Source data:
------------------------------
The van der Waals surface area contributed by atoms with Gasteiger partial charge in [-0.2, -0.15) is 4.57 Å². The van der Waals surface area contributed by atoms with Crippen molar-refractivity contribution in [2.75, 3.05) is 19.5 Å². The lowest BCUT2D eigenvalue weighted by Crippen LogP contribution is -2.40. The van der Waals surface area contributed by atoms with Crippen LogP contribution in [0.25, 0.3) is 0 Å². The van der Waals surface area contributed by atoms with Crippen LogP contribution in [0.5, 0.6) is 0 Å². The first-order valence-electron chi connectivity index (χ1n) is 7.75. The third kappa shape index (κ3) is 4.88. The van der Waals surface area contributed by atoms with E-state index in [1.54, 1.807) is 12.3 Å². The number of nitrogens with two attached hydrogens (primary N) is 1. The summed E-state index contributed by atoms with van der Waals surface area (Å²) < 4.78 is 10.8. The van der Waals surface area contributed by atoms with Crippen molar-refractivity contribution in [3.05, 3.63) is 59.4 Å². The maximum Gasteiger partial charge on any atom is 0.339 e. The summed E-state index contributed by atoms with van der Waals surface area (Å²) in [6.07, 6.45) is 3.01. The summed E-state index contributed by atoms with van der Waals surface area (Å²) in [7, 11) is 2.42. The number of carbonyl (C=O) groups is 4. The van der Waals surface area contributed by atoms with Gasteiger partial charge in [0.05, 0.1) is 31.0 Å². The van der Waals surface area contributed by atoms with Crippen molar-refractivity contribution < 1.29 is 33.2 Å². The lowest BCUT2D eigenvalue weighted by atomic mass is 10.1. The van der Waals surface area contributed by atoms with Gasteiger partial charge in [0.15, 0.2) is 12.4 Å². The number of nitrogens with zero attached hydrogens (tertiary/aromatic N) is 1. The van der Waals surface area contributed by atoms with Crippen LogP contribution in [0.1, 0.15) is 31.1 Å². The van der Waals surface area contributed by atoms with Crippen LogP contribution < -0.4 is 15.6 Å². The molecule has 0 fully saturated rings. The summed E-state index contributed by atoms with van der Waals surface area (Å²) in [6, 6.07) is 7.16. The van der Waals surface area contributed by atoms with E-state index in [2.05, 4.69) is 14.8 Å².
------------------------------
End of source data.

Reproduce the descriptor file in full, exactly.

The van der Waals surface area contributed by atoms with Gasteiger partial charge in [-0.2, -0.15) is 4.57 Å². The van der Waals surface area contributed by atoms with Crippen molar-refractivity contribution in [2.75, 3.05) is 19.5 Å². The lowest BCUT2D eigenvalue weighted by Crippen LogP contribution is -2.40. The van der Waals surface area contributed by atoms with Crippen LogP contribution in [0.25, 0.3) is 0 Å². The van der Waals surface area contributed by atoms with Crippen LogP contribution in [0.5, 0.6) is 0 Å². The first-order valence-electron chi connectivity index (χ1n) is 7.75. The third kappa shape index (κ3) is 4.88. The van der Waals surface area contributed by atoms with E-state index in [1.54, 1.807) is 12.3 Å². The number of nitrogens with two attached hydrogens (primary N) is 1. The summed E-state index contributed by atoms with van der Waals surface area (Å²) < 4.78 is 10.8. The van der Waals surface area contributed by atoms with Crippen molar-refractivity contribution in [3.05, 3.63) is 59.4 Å². The maximum Gasteiger partial charge on any atom is 0.339 e. The summed E-state index contributed by atoms with van der Waals surface area (Å²) in [6.07, 6.45) is 3.01. The summed E-state index contributed by atoms with van der Waals surface area (Å²) in [7, 11) is 2.42. The number of carbonyl (C=O) groups is 4. The van der Waals surface area contributed by atoms with Gasteiger partial charge in [0.05, 0.1) is 31.0 Å². The van der Waals surface area contributed by atoms with Crippen molar-refractivity contribution < 1.29 is 33.2 Å². The lowest BCUT2D eigenvalue weighted by atomic mass is 10.1. The van der Waals surface area contributed by atoms with Gasteiger partial charge in [0.15, 0.2) is 12.4 Å². The number of nitrogens with zero attached hydrogens (tertiary/aromatic N) is 1. The van der Waals surface area contributed by atoms with Crippen LogP contribution in [0.1, 0.15) is 31.1 Å². The van der Waals surface area contributed by atoms with Crippen LogP contribution < -0.4 is 15.6 Å². The molecule has 0 fully saturated rings. The summed E-state index contributed by atoms with van der Waals surface area (Å²) in [6, 6.07) is 7.16. The van der Waals surface area contributed by atoms with E-state index in [2.05, 4.69) is 14.8 Å².